After two straight matches on the road, Borussia Dortmund return to the Westfalenstadion tomorrow to face Urs Fischer’s Union Berlin. A win would be BVB’s third in a row in all competitions, and would push BVB back into third place behind Bayern Munich and Wolfsburg. Doing so, though, will require achieving victory over a club that has slowly been rising in prominence in the Bundesliga over the past few seasons.
One of the potential dark horses to challenge for the Europa League and maybe even the Champions League, Union Berlin have been one of the better sides in the Bundesliga so far this season. Just as they’ve been in previous years, Urs Fischer’s Union Berlin is characterized by an extremely well-organized defensive approach to games. Despite playing four difficult matches against Leverkusen, Gladbach, Hoffenheim, and Augsburg, Union have gone undefeated with a win and three draws, and with the fourth best defensive record in the league prior to the start of match day four. Their offensive record, on the other hand, is less than impressive, with only five goals across four matches. They will also have played more recently, having faced Slavia Prague in the UEFA Conference League on Thursday.
This has all the ingredients to be a difficult match for BVB. They’ve shown repeatedly over the last few seasons that teams like Union Berlin that are well-organized, physical, and aggressive can pose a challenge, preventing them from breaking into the attacking third and generating quality scoring chances. Dortmund’s match against SC Freiburg earlier in the year is an example of this; I could easily see Union following the same formula.
Borussia Dortmund will have the superior squad, so a win should be expected. Unfortunately, the club’s injury situation has hardly improved. Julian Brandt will likely miss the game following his injury against Besiktas on Wednesday, and could be hurt for a week or two more. Emre Can, Gio Reyna, Nico Schulz, and Steffan Tigges are all injured, Furthermore, while Thorgan Hazard might be able to come off the bench, he won’t make the starting XI.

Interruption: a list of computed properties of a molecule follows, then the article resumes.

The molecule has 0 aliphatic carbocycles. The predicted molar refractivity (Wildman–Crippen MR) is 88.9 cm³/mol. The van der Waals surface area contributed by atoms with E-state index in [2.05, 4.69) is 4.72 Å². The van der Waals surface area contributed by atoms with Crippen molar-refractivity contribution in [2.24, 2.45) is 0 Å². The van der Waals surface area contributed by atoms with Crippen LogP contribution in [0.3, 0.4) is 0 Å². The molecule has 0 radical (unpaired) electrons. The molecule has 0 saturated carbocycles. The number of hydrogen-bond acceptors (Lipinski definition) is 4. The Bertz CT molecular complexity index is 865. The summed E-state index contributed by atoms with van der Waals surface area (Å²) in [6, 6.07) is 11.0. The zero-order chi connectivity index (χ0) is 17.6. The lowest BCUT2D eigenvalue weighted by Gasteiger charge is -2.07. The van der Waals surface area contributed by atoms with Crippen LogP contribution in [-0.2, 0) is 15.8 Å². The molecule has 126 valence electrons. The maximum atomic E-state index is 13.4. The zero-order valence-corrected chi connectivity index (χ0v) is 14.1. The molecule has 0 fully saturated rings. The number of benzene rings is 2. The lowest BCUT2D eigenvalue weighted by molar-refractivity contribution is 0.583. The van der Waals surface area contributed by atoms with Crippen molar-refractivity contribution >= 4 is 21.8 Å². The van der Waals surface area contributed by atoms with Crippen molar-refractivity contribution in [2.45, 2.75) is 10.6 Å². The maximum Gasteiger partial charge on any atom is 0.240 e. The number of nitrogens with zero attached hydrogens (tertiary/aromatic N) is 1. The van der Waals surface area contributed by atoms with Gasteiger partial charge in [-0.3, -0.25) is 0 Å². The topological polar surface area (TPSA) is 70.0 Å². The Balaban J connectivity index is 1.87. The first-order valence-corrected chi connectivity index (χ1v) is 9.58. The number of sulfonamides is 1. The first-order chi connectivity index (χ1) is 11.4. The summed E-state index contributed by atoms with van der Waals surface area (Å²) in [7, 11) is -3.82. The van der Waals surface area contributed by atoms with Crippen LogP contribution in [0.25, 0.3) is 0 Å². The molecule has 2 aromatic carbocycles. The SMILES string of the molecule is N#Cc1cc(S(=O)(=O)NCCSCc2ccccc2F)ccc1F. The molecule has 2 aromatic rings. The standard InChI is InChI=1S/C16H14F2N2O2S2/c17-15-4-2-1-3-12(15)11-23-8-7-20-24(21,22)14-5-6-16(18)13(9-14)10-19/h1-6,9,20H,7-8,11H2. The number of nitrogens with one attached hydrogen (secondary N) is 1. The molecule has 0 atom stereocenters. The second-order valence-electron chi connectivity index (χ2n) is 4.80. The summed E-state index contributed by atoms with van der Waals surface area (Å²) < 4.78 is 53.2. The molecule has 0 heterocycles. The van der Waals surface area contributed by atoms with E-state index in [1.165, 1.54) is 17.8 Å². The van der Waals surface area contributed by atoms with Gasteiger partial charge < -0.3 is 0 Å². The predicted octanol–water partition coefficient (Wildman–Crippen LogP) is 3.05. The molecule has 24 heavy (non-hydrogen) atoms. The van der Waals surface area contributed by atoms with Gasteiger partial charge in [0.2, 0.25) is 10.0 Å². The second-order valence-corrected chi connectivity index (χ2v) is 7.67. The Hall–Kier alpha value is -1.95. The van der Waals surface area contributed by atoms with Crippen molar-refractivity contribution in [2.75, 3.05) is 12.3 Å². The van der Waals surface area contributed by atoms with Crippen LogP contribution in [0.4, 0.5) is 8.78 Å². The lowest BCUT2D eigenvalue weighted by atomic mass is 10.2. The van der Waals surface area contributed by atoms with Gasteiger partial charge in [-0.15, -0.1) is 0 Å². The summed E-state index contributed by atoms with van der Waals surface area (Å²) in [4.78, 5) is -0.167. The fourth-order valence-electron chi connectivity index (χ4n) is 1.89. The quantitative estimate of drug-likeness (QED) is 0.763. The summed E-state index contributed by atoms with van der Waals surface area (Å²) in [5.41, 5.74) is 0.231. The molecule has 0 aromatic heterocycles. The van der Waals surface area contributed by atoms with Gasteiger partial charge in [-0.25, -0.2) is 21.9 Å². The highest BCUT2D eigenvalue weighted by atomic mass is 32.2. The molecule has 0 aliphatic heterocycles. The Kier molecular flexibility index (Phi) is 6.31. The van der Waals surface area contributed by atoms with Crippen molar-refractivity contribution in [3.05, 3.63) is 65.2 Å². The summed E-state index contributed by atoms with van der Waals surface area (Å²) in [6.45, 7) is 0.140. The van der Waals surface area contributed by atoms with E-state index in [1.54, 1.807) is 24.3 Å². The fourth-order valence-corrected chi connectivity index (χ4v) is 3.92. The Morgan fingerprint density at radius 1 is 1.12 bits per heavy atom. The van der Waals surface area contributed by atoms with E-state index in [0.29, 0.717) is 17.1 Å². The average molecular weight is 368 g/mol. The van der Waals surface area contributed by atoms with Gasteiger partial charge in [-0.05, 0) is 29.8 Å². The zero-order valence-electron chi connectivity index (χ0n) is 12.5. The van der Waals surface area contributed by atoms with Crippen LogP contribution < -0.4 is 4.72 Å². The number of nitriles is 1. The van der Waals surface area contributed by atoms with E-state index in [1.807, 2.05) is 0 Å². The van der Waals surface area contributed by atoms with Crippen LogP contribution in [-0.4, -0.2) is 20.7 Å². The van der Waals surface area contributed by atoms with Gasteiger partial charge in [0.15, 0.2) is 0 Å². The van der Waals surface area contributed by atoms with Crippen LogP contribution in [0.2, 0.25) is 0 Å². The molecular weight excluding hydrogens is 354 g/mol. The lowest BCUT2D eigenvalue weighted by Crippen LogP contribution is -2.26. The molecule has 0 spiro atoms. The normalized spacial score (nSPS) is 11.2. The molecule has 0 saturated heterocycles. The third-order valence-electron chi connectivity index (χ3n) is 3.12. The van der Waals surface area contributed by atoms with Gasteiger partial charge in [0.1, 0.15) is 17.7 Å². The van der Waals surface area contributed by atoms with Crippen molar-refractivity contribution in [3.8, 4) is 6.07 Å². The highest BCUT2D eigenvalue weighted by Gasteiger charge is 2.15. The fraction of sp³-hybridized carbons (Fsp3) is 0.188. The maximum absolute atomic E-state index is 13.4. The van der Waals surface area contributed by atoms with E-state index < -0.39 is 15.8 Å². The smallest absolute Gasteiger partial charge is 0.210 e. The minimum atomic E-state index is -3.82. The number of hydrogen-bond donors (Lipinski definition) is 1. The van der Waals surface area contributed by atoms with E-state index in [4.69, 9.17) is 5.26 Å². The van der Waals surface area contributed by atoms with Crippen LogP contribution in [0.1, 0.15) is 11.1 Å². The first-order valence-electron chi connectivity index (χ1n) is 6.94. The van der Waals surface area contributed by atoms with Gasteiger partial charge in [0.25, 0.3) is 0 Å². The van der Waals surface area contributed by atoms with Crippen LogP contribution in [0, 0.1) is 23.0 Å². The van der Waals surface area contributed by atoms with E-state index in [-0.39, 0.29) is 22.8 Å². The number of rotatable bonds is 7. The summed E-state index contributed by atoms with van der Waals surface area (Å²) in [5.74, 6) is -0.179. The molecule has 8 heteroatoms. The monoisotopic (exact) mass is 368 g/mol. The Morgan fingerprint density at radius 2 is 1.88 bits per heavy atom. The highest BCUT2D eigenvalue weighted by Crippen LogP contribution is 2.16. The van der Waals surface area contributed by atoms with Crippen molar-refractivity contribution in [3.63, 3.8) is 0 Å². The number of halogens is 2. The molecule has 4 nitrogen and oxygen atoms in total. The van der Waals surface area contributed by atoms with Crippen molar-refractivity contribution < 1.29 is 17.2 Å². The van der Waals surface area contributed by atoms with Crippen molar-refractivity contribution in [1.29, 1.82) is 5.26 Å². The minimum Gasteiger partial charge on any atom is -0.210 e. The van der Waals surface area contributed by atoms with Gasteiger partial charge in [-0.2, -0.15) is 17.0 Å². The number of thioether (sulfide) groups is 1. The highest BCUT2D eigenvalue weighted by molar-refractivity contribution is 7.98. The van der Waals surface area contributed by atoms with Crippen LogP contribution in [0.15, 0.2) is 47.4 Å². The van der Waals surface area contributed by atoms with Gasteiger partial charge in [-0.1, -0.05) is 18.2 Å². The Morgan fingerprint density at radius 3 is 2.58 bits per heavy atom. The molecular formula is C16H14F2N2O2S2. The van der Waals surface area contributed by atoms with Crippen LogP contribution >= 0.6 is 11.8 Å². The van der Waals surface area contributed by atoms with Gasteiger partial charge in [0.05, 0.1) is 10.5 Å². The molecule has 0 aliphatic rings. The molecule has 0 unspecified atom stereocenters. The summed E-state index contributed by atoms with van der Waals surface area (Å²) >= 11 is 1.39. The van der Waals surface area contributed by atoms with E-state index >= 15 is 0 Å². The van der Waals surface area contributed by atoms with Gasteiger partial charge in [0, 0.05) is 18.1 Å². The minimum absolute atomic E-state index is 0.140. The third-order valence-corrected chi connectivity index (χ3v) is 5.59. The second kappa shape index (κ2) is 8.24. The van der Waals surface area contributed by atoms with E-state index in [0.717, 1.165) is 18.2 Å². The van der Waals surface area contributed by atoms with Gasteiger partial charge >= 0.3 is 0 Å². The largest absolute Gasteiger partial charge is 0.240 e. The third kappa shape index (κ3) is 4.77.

With all the injuries, there are hardly many variations to the lineup that Marco Rose could conceivably come up with. Barring something strange like starting youngsters Ansgar Knauff or Youssoufa Moukoko, Rose’s lineup will probably be similar to what he started against Besiktas:
Other than swapping in Witsel for Brandt, the lineup should be the same. Axel Witsel playing in defensive midfield led to some disastrous sequences against Bayer Leverkusen, but the tactical matchup against Union Berlin could be more advantageous to starting Witsel in this position. BVB will most likely have the lion’s share of the possession tomorrow, and will need to focus on breaking down Union’s stubborn defensive setup. Union lack the blistering pace that Leverkusen did, so hopefully Witsel won’t be exposed quite so much.
This game could pose a real problem for BVB. I watched Union Berlin play Hoffenheim and Leverkusen earlier in the year, and my impression was that they would be an absolute nightmare for Borussia Dortmund. They’re the type of opponents that have been thorns in BVB’s side for years. If Marco Rose can lead his side to victory, then it will demonstrate that he’s pushing the squad in a direction that could lead it back to a title.
Unfortunately, I don’t see it right now. BVB’s squad is too injury-riddled, and the players are still getting used to Rose’s system. I see a frustrating 1-1 draw, but I hope to be proven wrong.